The RHA, enacted less than 24 months ago, repeals any reference to abortion and unborn children from New York’s penal codes, including New York’s long-standing fetal homicide law, which criminalized the killing of viable fetuses by third party criminal assailants, including perpetrators of domestic and intimate partner violence.
“The RHA allows intimate partner and domestic violence to run rampant in NY, by legalizing feticide,” says Hayes. The literature is replete with the understanding that criminal laws deter harmful conduct. “Fetal homicide laws are no exception,” says Caroline Bennett, M.Ed., FCLNY board member. “Domestic violence has increased against New York women since the passage of the RHA,” Bennett adds. The group also points to studies showing pregnancy substantially enhances women’s risks of being lethally assaulted by current or former intimate partners. Homicide is a leading cause of death for pregnant women.
The complaint outlines the numerous pregnant women and unborn children murdered in New York by intimate partner and domestic violence, after the RHA became law. The most recent of which occurred only months ago in Queens, NY. The slain woman was reported to be thirty weeks pregnant with the child who also died in the attack.
By decriminalizing the killing of unborn children by third party criminal assailants, the RHA deprives women of their First Amendment right to petition the courts for redress of grievances, to seek judicial relief for the loss of their unborn children, including wanted viable children in utero, alleges the complaint. “This demeans women. When the law says your wanted unborn child is so irrelevant that he or she can be murdered without fear of prosecution, the status of women as mothers is diminished,” says Hayes.
The RHA also unconstitutionally neglects to define who qualifies as a health care practitioner, the category of individuals the RHA permits to perform abortions, including surgical, later-term abortions, explains the class action.
The legal action challenging the U.S. Constitutionality of New York’s Reproductive Health Act was filed in the United States District Court— Northern District of New York in Albany.
The Women’s Alliance Against Violence is an initiative of the Thomas More Society.
Systemic racism is embedded into the very fabric of American society; no institution is left unscathed. In fact, our treatment of black lives exemplifies the adage, “the more things change, the more they remain the same.” Our country was built on the labor of African slaves, and the abolition of slavery merely changed the terminology of the systems oppressing of black lives. Systemic racism remains entrenched in our criminal justice system, communities, healthcare system, and schools, producing severe racial disparities across each sector.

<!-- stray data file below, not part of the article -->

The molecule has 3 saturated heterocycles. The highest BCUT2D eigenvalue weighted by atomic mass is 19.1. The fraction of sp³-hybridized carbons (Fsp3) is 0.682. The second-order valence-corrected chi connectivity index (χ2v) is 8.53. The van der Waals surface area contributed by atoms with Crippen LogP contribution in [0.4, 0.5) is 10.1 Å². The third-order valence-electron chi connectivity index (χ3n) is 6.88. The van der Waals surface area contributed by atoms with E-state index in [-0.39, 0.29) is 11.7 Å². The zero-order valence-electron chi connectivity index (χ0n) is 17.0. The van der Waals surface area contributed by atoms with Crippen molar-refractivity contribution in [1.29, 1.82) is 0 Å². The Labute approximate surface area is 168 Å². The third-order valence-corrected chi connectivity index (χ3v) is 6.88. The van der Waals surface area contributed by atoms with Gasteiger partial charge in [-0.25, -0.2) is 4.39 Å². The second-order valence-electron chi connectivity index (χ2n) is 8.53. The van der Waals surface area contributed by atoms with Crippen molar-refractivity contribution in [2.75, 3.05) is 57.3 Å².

In our criminal justice system, people of color are more likely to be incarcerated, sentenced to death, and killed by police. Our communities remain stubbornly segregated, preventing adequate access to grocery stores, parks, and healthcare. Black women are significantly more likely to abort their babies, which is largely a function of decades of eugenic policies and racial targeting. When mothers of color carry their pregnancies to term, they face disproportionately high rates of maternal and infant mortality. Across numerous other health metrics, including life expectancy, people of color fare worse than their white counterparts. Finally, our schools remain segregated, leading to massive funding
disparities between mostly white and mostly nonwhite schools.
Some people contend that poverty, not racism, is the driving force of inequality across racial groups. While racism and poverty certainly overlap and are interconnected, poverty alone does not account for the racial discrimination and disproportionately negative outcomes that people of color experience in America. Even when socioeconomic status and other confounding variables are controlled for, racial disparities remain.
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An Unsafe Space: A Symposium on Contemporary Feminism
Due to the COVID-19 Pandemic FCLNY has rescheduled our upcoming Symposium on Contemporary Feminism at Columbia University.
Please stay tuned for the new date.
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Inspiring Women: Celebrating Their Legacy!
September 26, 2020
FCLNY Celebrates the Centennial of Women's Suffrage!
Thank you Serrin M. Foster, Margaret Colin, Catherine Glenn Foster and EVERYONE who attended or supported the event!
March for Life 2021
Washington D.C. or Virtual
Linda Greenhouse & Reva Siegel: The Past and Future of Reproductive Choice
28th Annual Pro-Life Dinner by Pro-Life Texas